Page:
University of Antwerp
The belief that humans have a special status is as old as humanity itself. This belief has generally been understood, and perhaps unavoidably, as a form of mystery, or, more specifically, as having reference to an endless quest. Who are we (“Who am I”?), mortal beings suspended between life and death, incarnated in a finite bodily existence, exemplifying both an immense spiritual power and a fatal vulnerability and mortality?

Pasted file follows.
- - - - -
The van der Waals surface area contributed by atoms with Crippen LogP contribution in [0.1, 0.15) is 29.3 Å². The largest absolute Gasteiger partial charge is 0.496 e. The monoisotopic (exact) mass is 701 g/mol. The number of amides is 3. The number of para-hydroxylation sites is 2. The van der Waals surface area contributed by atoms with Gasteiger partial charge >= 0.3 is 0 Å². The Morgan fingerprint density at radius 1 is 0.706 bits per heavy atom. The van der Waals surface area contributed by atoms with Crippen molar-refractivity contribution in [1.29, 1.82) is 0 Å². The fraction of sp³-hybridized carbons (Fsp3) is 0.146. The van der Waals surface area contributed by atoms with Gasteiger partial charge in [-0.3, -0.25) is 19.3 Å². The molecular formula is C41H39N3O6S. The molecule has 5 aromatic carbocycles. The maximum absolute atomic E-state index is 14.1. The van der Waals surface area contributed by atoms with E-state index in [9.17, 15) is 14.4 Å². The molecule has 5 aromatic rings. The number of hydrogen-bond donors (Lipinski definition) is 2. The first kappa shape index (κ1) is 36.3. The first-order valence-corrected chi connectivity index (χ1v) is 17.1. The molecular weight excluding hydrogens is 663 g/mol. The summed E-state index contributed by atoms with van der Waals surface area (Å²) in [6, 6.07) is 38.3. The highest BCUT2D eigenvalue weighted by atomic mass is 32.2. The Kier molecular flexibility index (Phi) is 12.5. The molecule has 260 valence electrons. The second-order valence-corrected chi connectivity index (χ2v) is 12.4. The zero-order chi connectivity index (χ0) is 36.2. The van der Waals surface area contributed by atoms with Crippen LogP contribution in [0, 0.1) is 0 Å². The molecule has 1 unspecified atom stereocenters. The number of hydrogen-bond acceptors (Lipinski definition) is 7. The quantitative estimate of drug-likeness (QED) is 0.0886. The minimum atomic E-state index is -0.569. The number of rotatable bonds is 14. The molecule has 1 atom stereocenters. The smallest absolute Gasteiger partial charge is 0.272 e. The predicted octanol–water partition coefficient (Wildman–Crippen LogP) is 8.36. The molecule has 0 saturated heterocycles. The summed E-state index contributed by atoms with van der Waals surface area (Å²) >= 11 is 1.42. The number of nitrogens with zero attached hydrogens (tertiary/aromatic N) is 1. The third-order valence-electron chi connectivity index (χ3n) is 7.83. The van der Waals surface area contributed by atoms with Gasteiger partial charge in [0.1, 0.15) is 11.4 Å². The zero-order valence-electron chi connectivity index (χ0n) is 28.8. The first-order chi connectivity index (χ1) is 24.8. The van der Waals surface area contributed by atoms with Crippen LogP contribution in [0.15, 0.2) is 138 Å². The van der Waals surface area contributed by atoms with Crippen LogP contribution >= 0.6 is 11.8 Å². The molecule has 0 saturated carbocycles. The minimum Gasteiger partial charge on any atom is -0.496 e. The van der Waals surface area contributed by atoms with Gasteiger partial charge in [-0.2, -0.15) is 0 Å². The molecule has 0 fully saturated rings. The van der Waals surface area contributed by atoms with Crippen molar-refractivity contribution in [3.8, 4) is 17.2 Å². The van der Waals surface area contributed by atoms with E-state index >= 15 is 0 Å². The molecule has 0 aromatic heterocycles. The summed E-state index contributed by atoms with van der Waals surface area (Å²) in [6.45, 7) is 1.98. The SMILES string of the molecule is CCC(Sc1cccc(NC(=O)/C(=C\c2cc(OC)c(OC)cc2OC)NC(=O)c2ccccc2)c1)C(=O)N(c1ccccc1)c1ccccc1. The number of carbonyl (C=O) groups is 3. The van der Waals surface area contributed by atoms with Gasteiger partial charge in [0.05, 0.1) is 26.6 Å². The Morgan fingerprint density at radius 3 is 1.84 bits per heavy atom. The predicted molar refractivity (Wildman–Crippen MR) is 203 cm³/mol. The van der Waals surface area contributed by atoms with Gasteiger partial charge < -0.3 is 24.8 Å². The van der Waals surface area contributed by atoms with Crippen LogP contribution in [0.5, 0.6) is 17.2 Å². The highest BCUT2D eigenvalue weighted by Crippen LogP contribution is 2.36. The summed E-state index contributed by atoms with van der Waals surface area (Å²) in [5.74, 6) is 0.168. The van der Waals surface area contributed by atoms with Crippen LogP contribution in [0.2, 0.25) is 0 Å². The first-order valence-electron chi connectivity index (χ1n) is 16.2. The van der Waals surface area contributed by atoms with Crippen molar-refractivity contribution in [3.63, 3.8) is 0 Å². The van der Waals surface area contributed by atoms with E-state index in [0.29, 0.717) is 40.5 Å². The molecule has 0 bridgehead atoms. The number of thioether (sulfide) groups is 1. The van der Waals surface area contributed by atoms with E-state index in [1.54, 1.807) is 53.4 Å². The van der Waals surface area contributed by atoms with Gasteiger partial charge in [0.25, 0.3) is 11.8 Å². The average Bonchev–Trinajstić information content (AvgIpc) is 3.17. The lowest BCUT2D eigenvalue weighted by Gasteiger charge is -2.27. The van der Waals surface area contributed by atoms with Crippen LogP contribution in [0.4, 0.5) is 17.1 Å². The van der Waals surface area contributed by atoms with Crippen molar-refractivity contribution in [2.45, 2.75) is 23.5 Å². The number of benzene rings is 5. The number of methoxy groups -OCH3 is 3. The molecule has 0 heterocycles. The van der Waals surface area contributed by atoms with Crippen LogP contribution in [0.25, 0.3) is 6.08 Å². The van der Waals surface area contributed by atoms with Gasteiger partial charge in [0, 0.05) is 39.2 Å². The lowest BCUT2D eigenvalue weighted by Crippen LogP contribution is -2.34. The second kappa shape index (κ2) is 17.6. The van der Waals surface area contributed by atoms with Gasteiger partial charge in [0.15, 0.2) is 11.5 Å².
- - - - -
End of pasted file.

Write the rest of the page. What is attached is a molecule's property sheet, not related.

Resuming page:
Traditionally, religions have given a firm answer to this quest – not only in the form of a revelatory truth, but also in the form of practices and attitudes that embody and shape this truth. Humans are said to reflect the divine nature of creation itself. Especially in monotheistic religions the sacredness of human life is acknowledged to reside in the whole life cycle, starting before birth and stretching beyond death. As a matter of fact, in all religious traditions the recognition of each individual existence as part of a larger, divine whole (the ‘great chain of being’) forms the core of an attitude of piety. In its original meaning, piety (pietas) refers to both the solemn worship of ancestry and the devotion to the gods or God. In principle, through piety one recognises the sacredness of each and ever human being as something inalienable. The special status of each individual, in whatever phase of life, irrespective of special qualities or talents, irrespective also of success or merit, is seen as something what cannot be lost. Dignity is the aura that shines through the existence of the vulnerable bodily life of each and every human being, a life that bears at the same time the potential for spiritual growth and self-transcendence.